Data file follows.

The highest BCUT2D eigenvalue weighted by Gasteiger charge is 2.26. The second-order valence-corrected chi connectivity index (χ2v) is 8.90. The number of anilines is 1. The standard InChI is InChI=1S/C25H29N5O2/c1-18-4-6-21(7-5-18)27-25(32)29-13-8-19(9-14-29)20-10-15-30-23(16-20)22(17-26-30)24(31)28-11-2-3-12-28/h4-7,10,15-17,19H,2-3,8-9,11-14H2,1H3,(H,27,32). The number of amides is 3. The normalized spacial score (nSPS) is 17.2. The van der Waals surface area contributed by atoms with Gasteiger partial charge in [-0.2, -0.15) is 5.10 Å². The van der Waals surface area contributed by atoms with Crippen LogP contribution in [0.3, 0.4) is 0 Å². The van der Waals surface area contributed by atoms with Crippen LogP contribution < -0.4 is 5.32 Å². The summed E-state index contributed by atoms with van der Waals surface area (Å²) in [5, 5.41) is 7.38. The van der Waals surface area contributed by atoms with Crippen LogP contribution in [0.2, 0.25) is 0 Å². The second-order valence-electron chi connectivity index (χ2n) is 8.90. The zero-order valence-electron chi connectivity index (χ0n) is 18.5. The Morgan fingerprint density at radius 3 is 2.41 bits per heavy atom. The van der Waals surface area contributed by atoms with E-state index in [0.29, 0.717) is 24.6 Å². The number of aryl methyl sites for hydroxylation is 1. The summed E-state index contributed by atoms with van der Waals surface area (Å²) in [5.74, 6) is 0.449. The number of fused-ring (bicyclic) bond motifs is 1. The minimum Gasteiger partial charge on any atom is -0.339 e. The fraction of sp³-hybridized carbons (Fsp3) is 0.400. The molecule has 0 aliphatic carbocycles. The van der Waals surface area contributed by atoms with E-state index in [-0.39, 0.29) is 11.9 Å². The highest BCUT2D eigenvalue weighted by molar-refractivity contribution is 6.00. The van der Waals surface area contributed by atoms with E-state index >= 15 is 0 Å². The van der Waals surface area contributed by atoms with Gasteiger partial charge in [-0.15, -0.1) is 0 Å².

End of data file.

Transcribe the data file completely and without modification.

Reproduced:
The highest BCUT2D eigenvalue weighted by Gasteiger charge is 2.26. The second-order valence-corrected chi connectivity index (χ2v) is 8.90. The number of anilines is 1. The standard InChI is InChI=1S/C25H29N5O2/c1-18-4-6-21(7-5-18)27-25(32)29-13-8-19(9-14-29)20-10-15-30-23(16-20)22(17-26-30)24(31)28-11-2-3-12-28/h4-7,10,15-17,19H,2-3,8-9,11-14H2,1H3,(H,27,32). The number of amides is 3. The normalized spacial score (nSPS) is 17.2. The van der Waals surface area contributed by atoms with Gasteiger partial charge in [-0.2, -0.15) is 5.10 Å². The van der Waals surface area contributed by atoms with Crippen LogP contribution in [0.3, 0.4) is 0 Å². The van der Waals surface area contributed by atoms with Crippen LogP contribution < -0.4 is 5.32 Å². The summed E-state index contributed by atoms with van der Waals surface area (Å²) in [5, 5.41) is 7.38. The van der Waals surface area contributed by atoms with Crippen LogP contribution in [0.2, 0.25) is 0 Å². The second-order valence-electron chi connectivity index (χ2n) is 8.90. The zero-order valence-electron chi connectivity index (χ0n) is 18.5. The Morgan fingerprint density at radius 3 is 2.41 bits per heavy atom. The van der Waals surface area contributed by atoms with E-state index in [0.29, 0.717) is 24.6 Å². The number of aryl methyl sites for hydroxylation is 1. The summed E-state index contributed by atoms with van der Waals surface area (Å²) in [5.74, 6) is 0.449. The number of fused-ring (bicyclic) bond motifs is 1. The minimum Gasteiger partial charge on any atom is -0.339 e. The fraction of sp³-hybridized carbons (Fsp3) is 0.400. The molecule has 0 aliphatic carbocycles. The van der Waals surface area contributed by atoms with E-state index in [-0.39, 0.29) is 11.9 Å². The highest BCUT2D eigenvalue weighted by molar-refractivity contribution is 6.00. The van der Waals surface area contributed by atoms with E-state index >= 15 is 0 Å². The van der Waals surface area contributed by atoms with Gasteiger partial charge in [-0.15, -0.1) is 0 Å².